“The essence of a health hackathon is really about creating cross-talk among disciplines,” she says. “In this day and age, the big problems in medicine and healthcare delivery require partnerships among a broad range of disciplines—basic science, clinical science, engineering, computer science, business, and finance,” Gabrilove (pictured at right) says.
Prior to the hackathon, participants used a shared online bulletin board to network and form teams based on problems that interested them. Using the board, teams could recruit teammates who would bring the skills needed to develop a particular idea.
Other participants waited until the event to join teams, each of which included up to 10 participants. The teams then developed prototypes or mockups of potential apps or devices. On the final morning, each team gave a three-minute slide presentation along with a demonstration of their solution to a panel of judges.
Prior to their final pitch, the teams sought advice from a range of advisers and practiced before a panel of mock judges who provided feedback. Experts from Mount Sinai’s Innovation Partners office, which facilitates the commercialization of new technologies, participated in the final judging panel, along with advisers from
Mount Sinai’s Rapid Prototyping Center and the Sinai App Lab, which also served as co-organizers of the event.
Judges selected the following winning ideas this year:
Event organizers plan to invite this year’s winners back to Mount Sinai in February to pitch their solutions to a panel of venture capitalists.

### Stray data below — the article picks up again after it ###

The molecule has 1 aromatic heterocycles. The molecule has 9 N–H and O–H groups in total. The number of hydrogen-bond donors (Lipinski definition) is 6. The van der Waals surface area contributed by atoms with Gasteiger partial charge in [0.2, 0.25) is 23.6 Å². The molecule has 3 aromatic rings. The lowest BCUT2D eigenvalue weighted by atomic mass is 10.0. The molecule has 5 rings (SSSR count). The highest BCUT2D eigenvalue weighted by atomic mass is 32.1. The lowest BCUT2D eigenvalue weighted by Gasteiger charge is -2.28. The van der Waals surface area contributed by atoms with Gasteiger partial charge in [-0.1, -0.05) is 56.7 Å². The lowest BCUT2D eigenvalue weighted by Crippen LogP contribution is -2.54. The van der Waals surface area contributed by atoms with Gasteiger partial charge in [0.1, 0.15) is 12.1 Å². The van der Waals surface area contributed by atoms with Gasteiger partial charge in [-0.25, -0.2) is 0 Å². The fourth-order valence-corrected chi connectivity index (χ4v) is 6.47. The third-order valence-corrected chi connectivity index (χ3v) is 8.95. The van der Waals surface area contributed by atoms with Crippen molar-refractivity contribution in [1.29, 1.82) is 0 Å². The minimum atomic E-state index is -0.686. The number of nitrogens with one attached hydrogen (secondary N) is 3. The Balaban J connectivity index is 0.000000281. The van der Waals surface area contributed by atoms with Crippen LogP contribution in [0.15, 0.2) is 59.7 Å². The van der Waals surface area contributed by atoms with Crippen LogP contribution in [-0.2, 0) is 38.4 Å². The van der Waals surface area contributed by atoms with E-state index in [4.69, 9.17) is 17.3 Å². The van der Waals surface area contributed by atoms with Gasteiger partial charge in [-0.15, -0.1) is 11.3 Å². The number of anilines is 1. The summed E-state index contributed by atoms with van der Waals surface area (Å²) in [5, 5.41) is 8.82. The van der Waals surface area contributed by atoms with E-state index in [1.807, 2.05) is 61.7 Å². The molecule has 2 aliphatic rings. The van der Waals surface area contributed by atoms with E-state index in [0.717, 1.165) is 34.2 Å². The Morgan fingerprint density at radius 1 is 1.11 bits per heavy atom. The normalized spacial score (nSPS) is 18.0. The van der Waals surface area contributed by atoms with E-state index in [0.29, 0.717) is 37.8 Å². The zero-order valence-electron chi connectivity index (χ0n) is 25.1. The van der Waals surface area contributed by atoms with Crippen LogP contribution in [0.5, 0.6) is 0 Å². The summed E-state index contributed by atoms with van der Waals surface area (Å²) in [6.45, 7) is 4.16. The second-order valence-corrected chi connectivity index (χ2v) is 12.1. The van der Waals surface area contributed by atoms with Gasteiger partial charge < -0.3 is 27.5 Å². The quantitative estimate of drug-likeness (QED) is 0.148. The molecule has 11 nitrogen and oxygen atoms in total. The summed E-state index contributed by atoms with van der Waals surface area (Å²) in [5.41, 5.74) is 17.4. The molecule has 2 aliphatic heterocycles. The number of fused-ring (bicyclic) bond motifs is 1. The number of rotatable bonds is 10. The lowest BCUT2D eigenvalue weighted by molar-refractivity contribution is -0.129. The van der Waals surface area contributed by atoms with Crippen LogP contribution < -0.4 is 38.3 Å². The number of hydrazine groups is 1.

Leaders from Mount Sinai offer the following advice to other organizations interested in hosting a healthcare hackathon.
Welcome all clinicians—even those without
tech experience. “A clinical practitioner, such as a nurse, social worker, or physician, may feel like they know nothing about technology because they are not an engineer or a coder,” Gabrilove says. “Yet they have the clinical insights that can inform
engineers and coders, and it is the partnering between those groups that leads to new prototypes and ideas.”
Don’t ignore the logistics. Details matter: In addition to securing space, food, and housing to host the event, organizers needed to create a separate and secure Wi-Fi network for participants.
Organizers recommend using the free
Hackathon Handbook from the Massachusetts Institute of Technology, a hackathon pioneer, to help plan the event.
Offer open registration. To get participation from a broad mix of faculty, students, researchers, staff members, and industry professionals, Mount Sinai does not restrict who can sign up for the Health Hackathon. However, some organizations may want candidates to apply so they can ensure a